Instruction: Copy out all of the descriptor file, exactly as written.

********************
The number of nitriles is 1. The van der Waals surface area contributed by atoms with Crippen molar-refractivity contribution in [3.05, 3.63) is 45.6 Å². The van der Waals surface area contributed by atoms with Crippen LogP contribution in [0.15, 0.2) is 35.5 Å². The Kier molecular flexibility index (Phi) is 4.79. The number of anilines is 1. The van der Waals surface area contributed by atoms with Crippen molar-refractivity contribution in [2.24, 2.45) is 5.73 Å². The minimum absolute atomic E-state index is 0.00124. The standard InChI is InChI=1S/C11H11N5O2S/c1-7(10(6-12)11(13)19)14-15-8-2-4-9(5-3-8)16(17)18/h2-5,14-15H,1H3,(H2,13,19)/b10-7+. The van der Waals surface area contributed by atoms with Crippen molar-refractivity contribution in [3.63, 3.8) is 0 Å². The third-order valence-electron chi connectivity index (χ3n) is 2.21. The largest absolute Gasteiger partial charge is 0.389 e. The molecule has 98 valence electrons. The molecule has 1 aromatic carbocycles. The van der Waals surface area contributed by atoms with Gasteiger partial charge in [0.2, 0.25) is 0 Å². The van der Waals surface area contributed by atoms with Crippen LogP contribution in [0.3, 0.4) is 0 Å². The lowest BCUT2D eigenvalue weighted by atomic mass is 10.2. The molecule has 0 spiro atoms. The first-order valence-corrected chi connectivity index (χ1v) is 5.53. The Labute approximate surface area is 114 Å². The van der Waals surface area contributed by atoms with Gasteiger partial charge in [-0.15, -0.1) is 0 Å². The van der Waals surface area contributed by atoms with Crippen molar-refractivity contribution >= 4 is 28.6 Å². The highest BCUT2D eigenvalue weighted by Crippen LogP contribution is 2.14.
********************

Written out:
The number of nitriles is 1. The van der Waals surface area contributed by atoms with Crippen molar-refractivity contribution in [3.05, 3.63) is 45.6 Å². The van der Waals surface area contributed by atoms with Crippen LogP contribution in [0.15, 0.2) is 35.5 Å². The Kier molecular flexibility index (Phi) is 4.79. The number of anilines is 1. The van der Waals surface area contributed by atoms with Crippen molar-refractivity contribution in [2.24, 2.45) is 5.73 Å². The minimum absolute atomic E-state index is 0.00124. The standard InChI is InChI=1S/C11H11N5O2S/c1-7(10(6-12)11(13)19)14-15-8-2-4-9(5-3-8)16(17)18/h2-5,14-15H,1H3,(H2,13,19)/b10-7+. The van der Waals surface area contributed by atoms with Crippen molar-refractivity contribution in [3.63, 3.8) is 0 Å². The third-order valence-electron chi connectivity index (χ3n) is 2.21. The largest absolute Gasteiger partial charge is 0.389 e. The molecule has 98 valence electrons. The molecule has 1 aromatic carbocycles. The van der Waals surface area contributed by atoms with Gasteiger partial charge in [0.2, 0.25) is 0 Å². The van der Waals surface area contributed by atoms with Crippen LogP contribution in [0.3, 0.4) is 0 Å². The lowest BCUT2D eigenvalue weighted by atomic mass is 10.2. The molecule has 0 spiro atoms. The first-order valence-corrected chi connectivity index (χ1v) is 5.53. The Labute approximate surface area is 114 Å². The van der Waals surface area contributed by atoms with Gasteiger partial charge in [-0.15, -0.1) is 0 Å². The van der Waals surface area contributed by atoms with Crippen molar-refractivity contribution >= 4 is 28.6 Å². The highest BCUT2D eigenvalue weighted by Crippen LogP contribution is 2.14.